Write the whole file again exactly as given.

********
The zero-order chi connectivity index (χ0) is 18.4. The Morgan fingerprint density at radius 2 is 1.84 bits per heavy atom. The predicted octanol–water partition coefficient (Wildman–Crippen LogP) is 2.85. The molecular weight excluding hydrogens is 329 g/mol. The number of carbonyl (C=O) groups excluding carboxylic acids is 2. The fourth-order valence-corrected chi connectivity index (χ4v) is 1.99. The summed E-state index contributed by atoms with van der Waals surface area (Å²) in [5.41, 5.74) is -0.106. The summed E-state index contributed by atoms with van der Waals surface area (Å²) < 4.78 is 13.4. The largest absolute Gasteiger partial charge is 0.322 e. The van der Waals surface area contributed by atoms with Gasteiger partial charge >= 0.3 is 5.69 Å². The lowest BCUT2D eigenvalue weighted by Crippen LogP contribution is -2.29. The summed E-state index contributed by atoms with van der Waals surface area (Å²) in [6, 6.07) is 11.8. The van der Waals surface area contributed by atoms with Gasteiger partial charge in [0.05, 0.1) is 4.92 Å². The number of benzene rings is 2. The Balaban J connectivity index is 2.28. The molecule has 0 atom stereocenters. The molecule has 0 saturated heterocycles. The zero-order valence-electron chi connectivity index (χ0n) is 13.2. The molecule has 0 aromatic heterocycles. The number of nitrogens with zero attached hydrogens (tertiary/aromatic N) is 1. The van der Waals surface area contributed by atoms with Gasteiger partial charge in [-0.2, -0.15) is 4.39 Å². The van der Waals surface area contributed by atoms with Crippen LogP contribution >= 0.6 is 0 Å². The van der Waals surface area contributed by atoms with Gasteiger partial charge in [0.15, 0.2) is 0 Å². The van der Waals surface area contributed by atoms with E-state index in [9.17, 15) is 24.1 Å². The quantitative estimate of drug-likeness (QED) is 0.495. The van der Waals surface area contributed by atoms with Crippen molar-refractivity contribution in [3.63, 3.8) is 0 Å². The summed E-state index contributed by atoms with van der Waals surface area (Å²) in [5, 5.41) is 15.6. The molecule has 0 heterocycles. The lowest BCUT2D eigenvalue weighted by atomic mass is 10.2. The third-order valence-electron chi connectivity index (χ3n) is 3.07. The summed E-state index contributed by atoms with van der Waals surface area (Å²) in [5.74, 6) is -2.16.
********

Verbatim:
The zero-order chi connectivity index (χ0) is 18.4. The Morgan fingerprint density at radius 2 is 1.84 bits per heavy atom. The predicted octanol–water partition coefficient (Wildman–Crippen LogP) is 2.85. The molecular weight excluding hydrogens is 329 g/mol. The number of carbonyl (C=O) groups excluding carboxylic acids is 2. The fourth-order valence-corrected chi connectivity index (χ4v) is 1.99. The summed E-state index contributed by atoms with van der Waals surface area (Å²) in [5.41, 5.74) is -0.106. The summed E-state index contributed by atoms with van der Waals surface area (Å²) < 4.78 is 13.4. The largest absolute Gasteiger partial charge is 0.322 e. The van der Waals surface area contributed by atoms with Gasteiger partial charge >= 0.3 is 5.69 Å². The lowest BCUT2D eigenvalue weighted by Crippen LogP contribution is -2.29. The summed E-state index contributed by atoms with van der Waals surface area (Å²) in [6, 6.07) is 11.8. The van der Waals surface area contributed by atoms with Gasteiger partial charge in [0.05, 0.1) is 4.92 Å². The number of benzene rings is 2. The Balaban J connectivity index is 2.28. The molecule has 0 atom stereocenters. The molecule has 0 saturated heterocycles. The zero-order valence-electron chi connectivity index (χ0n) is 13.2. The molecule has 0 aromatic heterocycles. The number of nitrogens with zero attached hydrogens (tertiary/aromatic N) is 1. The van der Waals surface area contributed by atoms with Gasteiger partial charge in [-0.2, -0.15) is 4.39 Å². The van der Waals surface area contributed by atoms with Crippen LogP contribution >= 0.6 is 0 Å². The van der Waals surface area contributed by atoms with Gasteiger partial charge in [0.15, 0.2) is 0 Å². The van der Waals surface area contributed by atoms with E-state index in [9.17, 15) is 24.1 Å². The quantitative estimate of drug-likeness (QED) is 0.495. The van der Waals surface area contributed by atoms with Crippen molar-refractivity contribution in [3.63, 3.8) is 0 Å². The summed E-state index contributed by atoms with van der Waals surface area (Å²) in [5, 5.41) is 15.6. The molecule has 0 heterocycles. The lowest BCUT2D eigenvalue weighted by atomic mass is 10.2. The third-order valence-electron chi connectivity index (χ3n) is 3.07. The summed E-state index contributed by atoms with van der Waals surface area (Å²) in [5.74, 6) is -2.16.